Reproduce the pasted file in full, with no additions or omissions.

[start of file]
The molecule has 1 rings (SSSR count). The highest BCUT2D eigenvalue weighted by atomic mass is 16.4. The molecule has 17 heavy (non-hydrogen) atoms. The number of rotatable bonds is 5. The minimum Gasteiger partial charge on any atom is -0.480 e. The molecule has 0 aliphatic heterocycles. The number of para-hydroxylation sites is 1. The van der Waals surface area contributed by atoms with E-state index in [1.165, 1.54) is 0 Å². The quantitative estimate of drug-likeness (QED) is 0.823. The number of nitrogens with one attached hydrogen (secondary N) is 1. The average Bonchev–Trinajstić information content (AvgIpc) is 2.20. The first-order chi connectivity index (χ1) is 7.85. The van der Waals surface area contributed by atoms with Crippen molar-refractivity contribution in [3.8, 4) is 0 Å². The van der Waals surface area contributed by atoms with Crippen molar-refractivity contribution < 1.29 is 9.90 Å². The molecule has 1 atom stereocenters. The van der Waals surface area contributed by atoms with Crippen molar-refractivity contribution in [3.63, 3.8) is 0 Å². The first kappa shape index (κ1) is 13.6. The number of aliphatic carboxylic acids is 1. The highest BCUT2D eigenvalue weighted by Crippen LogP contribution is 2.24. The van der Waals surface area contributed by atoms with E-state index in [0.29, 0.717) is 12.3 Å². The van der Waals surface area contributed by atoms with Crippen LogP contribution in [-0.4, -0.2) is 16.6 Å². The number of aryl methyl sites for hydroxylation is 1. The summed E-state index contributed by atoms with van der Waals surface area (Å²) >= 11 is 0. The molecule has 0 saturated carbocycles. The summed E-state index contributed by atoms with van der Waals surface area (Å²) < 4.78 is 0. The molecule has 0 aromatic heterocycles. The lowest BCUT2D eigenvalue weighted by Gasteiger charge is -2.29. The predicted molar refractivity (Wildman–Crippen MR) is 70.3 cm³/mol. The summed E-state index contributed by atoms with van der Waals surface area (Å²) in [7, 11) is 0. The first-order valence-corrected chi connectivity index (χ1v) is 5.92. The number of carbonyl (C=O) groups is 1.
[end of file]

The molecule has 1 rings (SSSR count). The highest BCUT2D eigenvalue weighted by atomic mass is 16.4. The molecule has 17 heavy (non-hydrogen) atoms. The number of rotatable bonds is 5. The minimum Gasteiger partial charge on any atom is -0.480 e. The molecule has 0 aliphatic heterocycles. The number of para-hydroxylation sites is 1. The van der Waals surface area contributed by atoms with E-state index in [1.165, 1.54) is 0 Å². The quantitative estimate of drug-likeness (QED) is 0.823. The number of nitrogens with one attached hydrogen (secondary N) is 1. The average Bonchev–Trinajstić information content (AvgIpc) is 2.20. The first-order chi connectivity index (χ1) is 7.85. The van der Waals surface area contributed by atoms with Crippen molar-refractivity contribution in [3.8, 4) is 0 Å². The van der Waals surface area contributed by atoms with Crippen molar-refractivity contribution < 1.29 is 9.90 Å². The molecule has 1 atom stereocenters. The van der Waals surface area contributed by atoms with Crippen molar-refractivity contribution in [3.63, 3.8) is 0 Å². The first kappa shape index (κ1) is 13.6. The number of aliphatic carboxylic acids is 1. The highest BCUT2D eigenvalue weighted by Crippen LogP contribution is 2.24. The van der Waals surface area contributed by atoms with E-state index in [0.29, 0.717) is 12.3 Å². The van der Waals surface area contributed by atoms with Crippen LogP contribution in [-0.4, -0.2) is 16.6 Å². The number of aryl methyl sites for hydroxylation is 1. The summed E-state index contributed by atoms with van der Waals surface area (Å²) >= 11 is 0. The molecule has 0 saturated carbocycles. The summed E-state index contributed by atoms with van der Waals surface area (Å²) < 4.78 is 0. The molecule has 0 aromatic heterocycles. The lowest BCUT2D eigenvalue weighted by Gasteiger charge is -2.29. The predicted molar refractivity (Wildman–Crippen MR) is 70.3 cm³/mol. The summed E-state index contributed by atoms with van der Waals surface area (Å²) in [7, 11) is 0. The first-order valence-corrected chi connectivity index (χ1v) is 5.92. The number of carbonyl (C=O) groups is 1.